Year 2003. If one could imagine the worst time to publish the book that praised the Merck's pharma business, then the author Fran Hawthorne couldn't have done the better job.
Published on eve of Merck's Vioxx scandal, this book provides mostly positive, though superficial look at Merck's history and its tradition to put "the patients first".
Within 1 year, Merck's Vioxx scandal was an example of what is wrong with big pharma (suppression of negative data about drug's side effects, pricing of drugs that are based not on actual drug benefits but on market tolerance threshold and widespread abuse of patent law to prevent cheap version of the drugs to reach the market).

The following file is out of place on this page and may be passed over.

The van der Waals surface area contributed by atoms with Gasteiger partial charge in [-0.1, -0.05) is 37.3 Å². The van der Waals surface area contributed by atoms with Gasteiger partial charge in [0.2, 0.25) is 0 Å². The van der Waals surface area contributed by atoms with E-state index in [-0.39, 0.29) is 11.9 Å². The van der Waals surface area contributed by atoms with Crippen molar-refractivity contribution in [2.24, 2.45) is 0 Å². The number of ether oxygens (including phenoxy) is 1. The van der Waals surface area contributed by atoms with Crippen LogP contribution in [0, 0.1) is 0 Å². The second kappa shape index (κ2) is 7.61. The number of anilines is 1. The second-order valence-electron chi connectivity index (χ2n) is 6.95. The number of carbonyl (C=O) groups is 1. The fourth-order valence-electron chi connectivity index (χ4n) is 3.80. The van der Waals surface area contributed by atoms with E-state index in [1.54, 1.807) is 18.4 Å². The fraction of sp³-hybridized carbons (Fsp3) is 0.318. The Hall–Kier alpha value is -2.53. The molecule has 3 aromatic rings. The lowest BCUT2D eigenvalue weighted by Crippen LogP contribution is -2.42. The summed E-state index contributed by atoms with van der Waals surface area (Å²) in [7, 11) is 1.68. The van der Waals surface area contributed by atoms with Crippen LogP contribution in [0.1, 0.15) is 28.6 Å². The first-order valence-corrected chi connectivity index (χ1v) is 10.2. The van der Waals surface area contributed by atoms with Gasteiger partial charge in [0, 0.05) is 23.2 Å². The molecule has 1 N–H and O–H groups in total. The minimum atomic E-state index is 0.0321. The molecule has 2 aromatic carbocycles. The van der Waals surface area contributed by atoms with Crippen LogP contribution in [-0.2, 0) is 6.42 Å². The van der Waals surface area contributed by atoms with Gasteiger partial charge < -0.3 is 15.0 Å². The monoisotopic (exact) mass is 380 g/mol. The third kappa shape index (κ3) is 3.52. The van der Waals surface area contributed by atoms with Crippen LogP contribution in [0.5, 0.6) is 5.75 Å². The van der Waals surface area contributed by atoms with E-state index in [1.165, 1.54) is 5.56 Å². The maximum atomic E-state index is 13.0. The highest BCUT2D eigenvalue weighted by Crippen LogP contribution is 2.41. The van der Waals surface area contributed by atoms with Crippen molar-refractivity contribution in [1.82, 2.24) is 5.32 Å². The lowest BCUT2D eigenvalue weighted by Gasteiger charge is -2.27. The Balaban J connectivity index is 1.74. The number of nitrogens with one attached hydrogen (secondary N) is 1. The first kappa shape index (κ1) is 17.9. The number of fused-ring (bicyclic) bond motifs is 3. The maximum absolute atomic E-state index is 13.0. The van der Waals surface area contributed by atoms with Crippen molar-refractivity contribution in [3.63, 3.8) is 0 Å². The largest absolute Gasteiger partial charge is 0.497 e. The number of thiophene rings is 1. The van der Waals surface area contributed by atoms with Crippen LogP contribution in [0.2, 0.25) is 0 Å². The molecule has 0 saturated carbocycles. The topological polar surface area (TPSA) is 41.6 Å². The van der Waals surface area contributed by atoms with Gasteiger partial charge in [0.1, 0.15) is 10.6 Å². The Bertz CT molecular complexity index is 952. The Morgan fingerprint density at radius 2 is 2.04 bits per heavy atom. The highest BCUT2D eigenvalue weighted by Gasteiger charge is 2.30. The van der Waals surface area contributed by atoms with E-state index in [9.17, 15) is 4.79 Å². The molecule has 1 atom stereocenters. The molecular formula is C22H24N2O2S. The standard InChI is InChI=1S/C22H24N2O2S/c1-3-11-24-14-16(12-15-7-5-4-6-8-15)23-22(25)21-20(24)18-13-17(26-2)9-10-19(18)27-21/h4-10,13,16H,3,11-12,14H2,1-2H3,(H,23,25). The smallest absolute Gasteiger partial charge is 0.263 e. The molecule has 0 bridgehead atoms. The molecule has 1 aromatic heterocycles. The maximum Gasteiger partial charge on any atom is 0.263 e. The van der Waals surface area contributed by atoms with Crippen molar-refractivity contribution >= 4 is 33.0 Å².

Book itself is easy to read but it is totally useless. After first few chapters, the author's focus wanders around and discusses among other things how pharma sales reps used to interact with medical providers (i.e. doctors).
One things is clear from this book: when the company goes public, all hell breaks loose. Until Merck went public in 1995, Merck was the best pharma company in the world (in basic pharma research, in number of drugs developed and approved, and consistently listed among the best and the most admired companies).
The author's mission was to show to the reader how Merck is (or was) so different from other pharma companies. However, in the end, Merck appears to be no different at all. There is no surprise here. Publicly-traded companies are subject to shareholders pressure. Only thing that matters afterwards is a profit. Prestige, reputation, curiosity and culture go out of window.
posted by David UsharauliTweet